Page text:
From 1975 to 1981, John Williams produced 5 of the most memorable scores in modern Hollywood. The scores were all written for a full orchestra and along with his previous work for The Tower Inferno, The Poseidon Adventure and Earthquake, he defined the sound of the 1970’s blockbuster, before synthesizers and electronics began to dominate ‘80s film scores. Many of his themes are firmly ingrained in pop culture and are frequently played at awards shows, sporting events and parodied.
In his first collaboration with Steven Spielberg he created the famous two-note score for Jaws, which went on to win the Oscar for best score. The mechanical sharks created for the shooting frequently malfunctioned in the water, forcing Spielberg to improvise and only hint at the shark’s presence most of the time. As a result, it was Williams’ score which effectively became associated with the creature.
Two years later, he had his first collaboration with another up-and-coming director, George Lucas, and the famous Star Wars theme was born. The rousing title theme which plays during the ‘opening crawl’ is frequently considered to be the most recognized film score. That year, John Williams received two Oscar nominations – for Close Encounters of the Third Kind with Spielberg and for Star Wars. He won for the latter.
A year later, he composed the heroic introduction to Superman the Movie and received yet another Oscar nomination. I actually feel that the Superman title theme is even more thrilling than that of the Star Wars opening.
In 1980, Williams returned with the Star Wars sequel The Empire Strikes Back and created The Imperial March. I don’t think there is any other piece of film music which is so instantly associated with a villain. In recent times, I would say that Henry Jackman’s Magneto theme from X-Men: First Class is the only one that comes close to capturing the essence of a screen villain, but still a distant second to The Imperial March. This produced yet another Oscar nomination for Williams.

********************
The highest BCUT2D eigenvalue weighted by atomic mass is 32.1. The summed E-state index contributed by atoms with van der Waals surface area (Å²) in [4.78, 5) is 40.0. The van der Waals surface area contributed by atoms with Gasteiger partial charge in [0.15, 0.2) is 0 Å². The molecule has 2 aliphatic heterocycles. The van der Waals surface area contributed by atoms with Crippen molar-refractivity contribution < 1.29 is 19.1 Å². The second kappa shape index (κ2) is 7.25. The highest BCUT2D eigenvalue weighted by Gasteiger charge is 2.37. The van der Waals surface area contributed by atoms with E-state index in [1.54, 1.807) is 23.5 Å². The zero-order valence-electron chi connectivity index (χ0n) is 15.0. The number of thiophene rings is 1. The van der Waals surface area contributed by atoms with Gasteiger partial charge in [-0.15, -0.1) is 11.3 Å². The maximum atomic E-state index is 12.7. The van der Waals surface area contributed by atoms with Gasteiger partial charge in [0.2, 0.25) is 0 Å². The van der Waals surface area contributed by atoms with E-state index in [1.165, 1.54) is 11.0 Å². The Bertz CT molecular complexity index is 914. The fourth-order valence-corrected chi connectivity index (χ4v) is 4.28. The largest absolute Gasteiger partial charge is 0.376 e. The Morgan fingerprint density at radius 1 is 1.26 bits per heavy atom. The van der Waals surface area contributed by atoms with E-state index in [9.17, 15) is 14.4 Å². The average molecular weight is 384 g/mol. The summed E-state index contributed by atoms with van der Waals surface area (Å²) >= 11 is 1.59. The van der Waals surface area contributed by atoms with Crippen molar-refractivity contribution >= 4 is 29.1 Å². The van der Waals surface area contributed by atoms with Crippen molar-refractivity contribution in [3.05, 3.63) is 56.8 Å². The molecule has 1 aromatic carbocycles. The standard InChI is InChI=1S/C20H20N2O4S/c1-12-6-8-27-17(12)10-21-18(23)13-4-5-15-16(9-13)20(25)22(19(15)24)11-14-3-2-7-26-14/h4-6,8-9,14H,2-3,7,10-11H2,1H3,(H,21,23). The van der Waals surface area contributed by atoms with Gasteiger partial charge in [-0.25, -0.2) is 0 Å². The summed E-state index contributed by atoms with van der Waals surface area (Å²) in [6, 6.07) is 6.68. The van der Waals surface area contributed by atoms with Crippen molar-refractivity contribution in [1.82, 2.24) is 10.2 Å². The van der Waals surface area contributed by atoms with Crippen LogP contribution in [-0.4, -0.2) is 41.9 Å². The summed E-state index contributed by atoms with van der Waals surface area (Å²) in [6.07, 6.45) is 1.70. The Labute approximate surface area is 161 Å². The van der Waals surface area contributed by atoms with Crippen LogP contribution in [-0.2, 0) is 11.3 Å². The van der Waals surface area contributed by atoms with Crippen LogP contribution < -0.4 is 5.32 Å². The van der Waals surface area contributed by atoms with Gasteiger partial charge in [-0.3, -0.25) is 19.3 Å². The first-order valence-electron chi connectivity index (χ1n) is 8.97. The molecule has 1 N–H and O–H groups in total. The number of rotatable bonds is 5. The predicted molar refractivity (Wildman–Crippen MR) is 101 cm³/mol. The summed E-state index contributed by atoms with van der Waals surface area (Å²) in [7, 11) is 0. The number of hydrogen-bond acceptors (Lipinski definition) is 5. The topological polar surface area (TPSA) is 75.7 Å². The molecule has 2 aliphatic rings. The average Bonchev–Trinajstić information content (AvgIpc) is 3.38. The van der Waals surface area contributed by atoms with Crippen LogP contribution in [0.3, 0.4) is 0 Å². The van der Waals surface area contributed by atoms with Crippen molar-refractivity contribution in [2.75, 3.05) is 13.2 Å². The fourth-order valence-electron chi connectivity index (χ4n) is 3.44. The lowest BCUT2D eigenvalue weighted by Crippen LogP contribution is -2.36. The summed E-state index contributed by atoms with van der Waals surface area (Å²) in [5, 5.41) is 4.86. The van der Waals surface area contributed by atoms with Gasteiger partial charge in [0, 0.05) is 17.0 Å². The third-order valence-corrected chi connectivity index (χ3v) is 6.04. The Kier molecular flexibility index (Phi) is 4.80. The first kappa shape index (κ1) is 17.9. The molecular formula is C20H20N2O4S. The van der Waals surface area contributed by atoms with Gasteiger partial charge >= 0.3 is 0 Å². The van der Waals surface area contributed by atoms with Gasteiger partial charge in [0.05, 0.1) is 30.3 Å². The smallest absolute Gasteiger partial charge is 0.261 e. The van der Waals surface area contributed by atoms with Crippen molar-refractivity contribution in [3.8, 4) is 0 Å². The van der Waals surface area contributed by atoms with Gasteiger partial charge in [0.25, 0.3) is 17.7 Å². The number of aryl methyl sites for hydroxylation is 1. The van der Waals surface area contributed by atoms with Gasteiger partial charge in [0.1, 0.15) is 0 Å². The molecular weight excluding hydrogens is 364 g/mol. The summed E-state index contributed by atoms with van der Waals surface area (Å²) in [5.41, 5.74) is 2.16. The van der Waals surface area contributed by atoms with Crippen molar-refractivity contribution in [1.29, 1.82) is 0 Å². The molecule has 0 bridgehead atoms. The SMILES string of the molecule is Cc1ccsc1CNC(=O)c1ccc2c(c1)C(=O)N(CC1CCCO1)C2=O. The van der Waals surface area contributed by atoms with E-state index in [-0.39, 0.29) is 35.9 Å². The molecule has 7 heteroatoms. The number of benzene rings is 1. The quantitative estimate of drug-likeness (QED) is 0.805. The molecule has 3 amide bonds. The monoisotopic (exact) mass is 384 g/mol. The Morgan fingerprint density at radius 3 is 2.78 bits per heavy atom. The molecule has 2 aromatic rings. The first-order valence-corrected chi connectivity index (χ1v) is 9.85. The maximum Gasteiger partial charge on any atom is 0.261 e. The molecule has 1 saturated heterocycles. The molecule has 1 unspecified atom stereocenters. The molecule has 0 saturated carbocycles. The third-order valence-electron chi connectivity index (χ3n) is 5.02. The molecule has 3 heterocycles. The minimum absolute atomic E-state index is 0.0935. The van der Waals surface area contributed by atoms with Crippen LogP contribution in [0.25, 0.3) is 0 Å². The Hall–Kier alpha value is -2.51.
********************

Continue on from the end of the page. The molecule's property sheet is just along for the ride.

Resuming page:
Another year, another Oscar nomination; this time for the rousing score of Raiders of the Lost Ark, a collaboration between two of Williams’ favourite film makers – Spielberg and Lucas.
Williams continued to write scores for all Spielberg’s films thereafter. In fact, I think he gets nominated for an Oscar every time he scores the music for a Spielberg film. He also composed the film score for two other big blockbusters – Home Alone and Harry Potter. But the only piece that I think reached the same heights as his work in the late 70’s is the beautiful string-dominated main theme for Jurassic Park in 1993.
With 48 Oscar nominations (and 5 wins, the first of which was for Fiddler on the Roof in 1971 and the last one for 1993’s Schindler’s List) , Williams is the 2nd most nominated person after Walt Disney.